Shuswap Lake consists of four arms, forming a shape of the letter H. The four arms are called Salmon Arm (SW), Anstey Arm (NE), Seymour Arm (N), and the main lake (W).
"Origin Notes and History: Shuswap Lake adopted in the 4th Report of the Geographic Board of Canada, 30 June 1902, as spelled on Arrowsmith's 1859 map. See also Shuswap River. Source: BC place name cards, or correspondence to/from BC's Chief Geographer or BC Geographical Names Office
Spelled "Schewhap Lake" on Arrowsmith's 1832 map; spelled "Shoushwap Lake" on Arrowsmith's 1837 map. Source: BC place name cards, or correspondence to/from BC's Chief Geographer or BC Geographical Names Office
Length of shoreline = 199 miles; approximate area = 123 square miles. The ancient name [not recorded here] is said to mean 'spider' or 'insect' because the lake's arms resemble a splayed insect. Source: BC place name cards, files, correspondence and/or research by BC Chief Geographer/Geographical Names Office.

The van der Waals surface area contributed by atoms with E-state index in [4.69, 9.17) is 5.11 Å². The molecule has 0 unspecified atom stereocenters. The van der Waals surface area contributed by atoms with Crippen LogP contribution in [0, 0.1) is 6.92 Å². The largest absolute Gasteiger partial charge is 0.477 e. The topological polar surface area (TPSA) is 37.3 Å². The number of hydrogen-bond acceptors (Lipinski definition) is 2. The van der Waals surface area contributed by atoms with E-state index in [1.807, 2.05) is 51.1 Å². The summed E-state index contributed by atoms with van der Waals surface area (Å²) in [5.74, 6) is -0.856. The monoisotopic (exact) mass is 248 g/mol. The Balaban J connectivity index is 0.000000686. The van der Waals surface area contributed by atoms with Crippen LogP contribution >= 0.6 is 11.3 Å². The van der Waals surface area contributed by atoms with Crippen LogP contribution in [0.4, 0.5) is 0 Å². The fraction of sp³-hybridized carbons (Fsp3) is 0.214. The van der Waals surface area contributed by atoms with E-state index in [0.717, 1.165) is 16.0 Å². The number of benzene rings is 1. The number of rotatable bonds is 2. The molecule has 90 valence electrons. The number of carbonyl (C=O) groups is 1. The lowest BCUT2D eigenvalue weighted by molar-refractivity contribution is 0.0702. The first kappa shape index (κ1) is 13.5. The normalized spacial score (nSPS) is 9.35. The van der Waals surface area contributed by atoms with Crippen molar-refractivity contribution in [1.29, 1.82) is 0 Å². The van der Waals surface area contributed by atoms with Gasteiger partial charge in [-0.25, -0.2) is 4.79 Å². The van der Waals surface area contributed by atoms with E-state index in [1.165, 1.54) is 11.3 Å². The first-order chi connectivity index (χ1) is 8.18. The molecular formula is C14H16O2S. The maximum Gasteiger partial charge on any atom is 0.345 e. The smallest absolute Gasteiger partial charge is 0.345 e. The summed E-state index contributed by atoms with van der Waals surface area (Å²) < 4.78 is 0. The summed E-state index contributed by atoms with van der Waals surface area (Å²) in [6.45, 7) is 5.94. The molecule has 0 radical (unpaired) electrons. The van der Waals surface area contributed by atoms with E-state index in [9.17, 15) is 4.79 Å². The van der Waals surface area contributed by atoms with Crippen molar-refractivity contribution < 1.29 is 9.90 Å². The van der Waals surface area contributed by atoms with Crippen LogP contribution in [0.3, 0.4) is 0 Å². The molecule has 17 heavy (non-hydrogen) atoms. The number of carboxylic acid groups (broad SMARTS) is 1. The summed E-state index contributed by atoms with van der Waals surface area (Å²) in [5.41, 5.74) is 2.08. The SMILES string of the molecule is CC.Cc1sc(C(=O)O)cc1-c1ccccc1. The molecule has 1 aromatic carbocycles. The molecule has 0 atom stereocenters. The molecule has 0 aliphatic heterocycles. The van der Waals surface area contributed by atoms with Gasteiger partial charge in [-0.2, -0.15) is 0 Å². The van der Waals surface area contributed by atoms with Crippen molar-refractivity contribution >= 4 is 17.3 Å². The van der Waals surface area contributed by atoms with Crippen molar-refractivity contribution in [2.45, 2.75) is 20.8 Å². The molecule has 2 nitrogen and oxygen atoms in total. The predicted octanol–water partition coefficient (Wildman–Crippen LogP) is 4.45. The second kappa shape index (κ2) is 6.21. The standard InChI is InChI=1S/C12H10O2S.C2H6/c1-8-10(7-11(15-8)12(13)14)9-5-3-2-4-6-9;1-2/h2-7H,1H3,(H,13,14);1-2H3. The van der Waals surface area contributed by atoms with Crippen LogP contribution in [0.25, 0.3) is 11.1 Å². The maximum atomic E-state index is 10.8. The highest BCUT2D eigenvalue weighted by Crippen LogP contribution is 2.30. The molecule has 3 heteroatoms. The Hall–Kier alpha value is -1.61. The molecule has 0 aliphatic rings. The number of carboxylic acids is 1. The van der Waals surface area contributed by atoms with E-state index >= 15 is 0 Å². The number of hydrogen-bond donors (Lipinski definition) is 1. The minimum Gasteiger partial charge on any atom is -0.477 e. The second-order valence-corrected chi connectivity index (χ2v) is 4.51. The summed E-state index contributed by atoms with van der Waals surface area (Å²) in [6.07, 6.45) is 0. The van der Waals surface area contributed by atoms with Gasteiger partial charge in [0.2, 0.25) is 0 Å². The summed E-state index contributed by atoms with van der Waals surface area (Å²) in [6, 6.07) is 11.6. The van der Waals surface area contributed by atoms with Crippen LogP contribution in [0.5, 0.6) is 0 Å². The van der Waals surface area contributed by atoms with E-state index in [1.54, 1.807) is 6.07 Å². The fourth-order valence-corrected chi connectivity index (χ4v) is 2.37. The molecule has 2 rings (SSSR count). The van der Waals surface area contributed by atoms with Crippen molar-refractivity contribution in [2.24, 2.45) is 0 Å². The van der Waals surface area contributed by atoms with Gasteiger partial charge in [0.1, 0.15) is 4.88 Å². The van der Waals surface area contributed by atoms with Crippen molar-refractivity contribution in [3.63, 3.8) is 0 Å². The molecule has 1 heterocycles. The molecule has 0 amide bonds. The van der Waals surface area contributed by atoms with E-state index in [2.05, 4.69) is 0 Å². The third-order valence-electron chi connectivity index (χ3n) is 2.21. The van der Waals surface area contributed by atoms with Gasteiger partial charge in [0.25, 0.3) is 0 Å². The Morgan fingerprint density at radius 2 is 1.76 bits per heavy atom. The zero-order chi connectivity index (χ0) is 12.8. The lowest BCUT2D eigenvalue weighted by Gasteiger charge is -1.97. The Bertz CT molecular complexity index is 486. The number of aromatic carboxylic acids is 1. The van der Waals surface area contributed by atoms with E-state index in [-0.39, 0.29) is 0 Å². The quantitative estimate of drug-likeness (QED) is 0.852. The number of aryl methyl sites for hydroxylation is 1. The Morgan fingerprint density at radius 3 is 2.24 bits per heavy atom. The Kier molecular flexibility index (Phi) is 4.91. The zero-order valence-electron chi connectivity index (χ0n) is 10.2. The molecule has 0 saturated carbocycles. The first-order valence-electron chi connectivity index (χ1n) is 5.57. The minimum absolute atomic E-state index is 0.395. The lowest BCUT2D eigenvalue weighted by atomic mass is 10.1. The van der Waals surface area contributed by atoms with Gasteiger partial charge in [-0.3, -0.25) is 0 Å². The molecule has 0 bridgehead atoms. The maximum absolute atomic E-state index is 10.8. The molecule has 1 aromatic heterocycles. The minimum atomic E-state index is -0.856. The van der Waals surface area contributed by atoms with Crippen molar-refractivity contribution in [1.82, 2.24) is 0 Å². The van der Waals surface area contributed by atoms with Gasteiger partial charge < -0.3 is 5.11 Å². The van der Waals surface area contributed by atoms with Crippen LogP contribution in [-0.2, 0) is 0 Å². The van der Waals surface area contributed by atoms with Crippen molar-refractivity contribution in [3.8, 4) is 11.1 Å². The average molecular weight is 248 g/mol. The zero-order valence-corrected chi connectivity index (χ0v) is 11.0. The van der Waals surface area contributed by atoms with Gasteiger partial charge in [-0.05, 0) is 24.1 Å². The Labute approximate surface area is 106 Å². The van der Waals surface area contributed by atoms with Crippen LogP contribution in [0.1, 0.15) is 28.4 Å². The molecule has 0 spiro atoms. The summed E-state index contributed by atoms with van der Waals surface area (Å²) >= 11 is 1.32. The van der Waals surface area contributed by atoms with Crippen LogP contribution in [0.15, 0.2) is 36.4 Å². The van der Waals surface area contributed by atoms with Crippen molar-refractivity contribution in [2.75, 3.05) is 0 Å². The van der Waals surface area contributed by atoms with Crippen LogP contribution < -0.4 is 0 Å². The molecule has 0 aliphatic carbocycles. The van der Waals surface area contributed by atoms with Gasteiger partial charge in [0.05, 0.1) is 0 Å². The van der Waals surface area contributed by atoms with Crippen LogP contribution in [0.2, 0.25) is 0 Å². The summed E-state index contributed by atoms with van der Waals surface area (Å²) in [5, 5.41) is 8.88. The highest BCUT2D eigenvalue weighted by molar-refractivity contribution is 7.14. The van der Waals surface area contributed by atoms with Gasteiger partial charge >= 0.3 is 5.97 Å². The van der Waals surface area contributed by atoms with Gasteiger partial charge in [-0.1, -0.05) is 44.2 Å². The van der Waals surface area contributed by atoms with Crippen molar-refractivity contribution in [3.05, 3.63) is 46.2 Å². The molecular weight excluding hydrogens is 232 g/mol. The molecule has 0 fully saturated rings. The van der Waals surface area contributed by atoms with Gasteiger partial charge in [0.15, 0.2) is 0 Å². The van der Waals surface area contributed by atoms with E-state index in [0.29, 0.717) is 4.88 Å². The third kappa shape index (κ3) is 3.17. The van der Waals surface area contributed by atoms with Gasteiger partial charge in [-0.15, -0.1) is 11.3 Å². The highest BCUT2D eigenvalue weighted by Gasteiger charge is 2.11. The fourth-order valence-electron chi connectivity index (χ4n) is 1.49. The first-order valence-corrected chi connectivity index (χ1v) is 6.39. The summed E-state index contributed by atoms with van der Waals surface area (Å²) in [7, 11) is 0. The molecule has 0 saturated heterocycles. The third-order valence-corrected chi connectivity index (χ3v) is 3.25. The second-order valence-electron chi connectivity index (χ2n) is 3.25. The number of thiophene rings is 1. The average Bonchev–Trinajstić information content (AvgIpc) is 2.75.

From Suxwa'pmux, the name of the Interior Salish band which inhabit the area. Their name was spelt in a variety of ways by the early fur-traders: "She Whaps," "Shewhoppes," "Shoo-Schwawps" [note: the preferred modern spelling is Secwepemc, pronounced seWEP-mek]. Shuswap Lake was formerly known as "Great Shuswap Lake" in contradistinction to Little Shuswap Lake to the west of it. Unfortunately we have no indication of the origin of the name Shuswap. Source: Akrigg, Helen B. and Akrigg, G.P.V; 1001 British Columbia Place Names; Discovery Press, Vancouver 1969, 1970, 1973." [Cited: BC Government 2013]
"I am not interested in shooting new things - I am interested to see things new."~Ernst Haas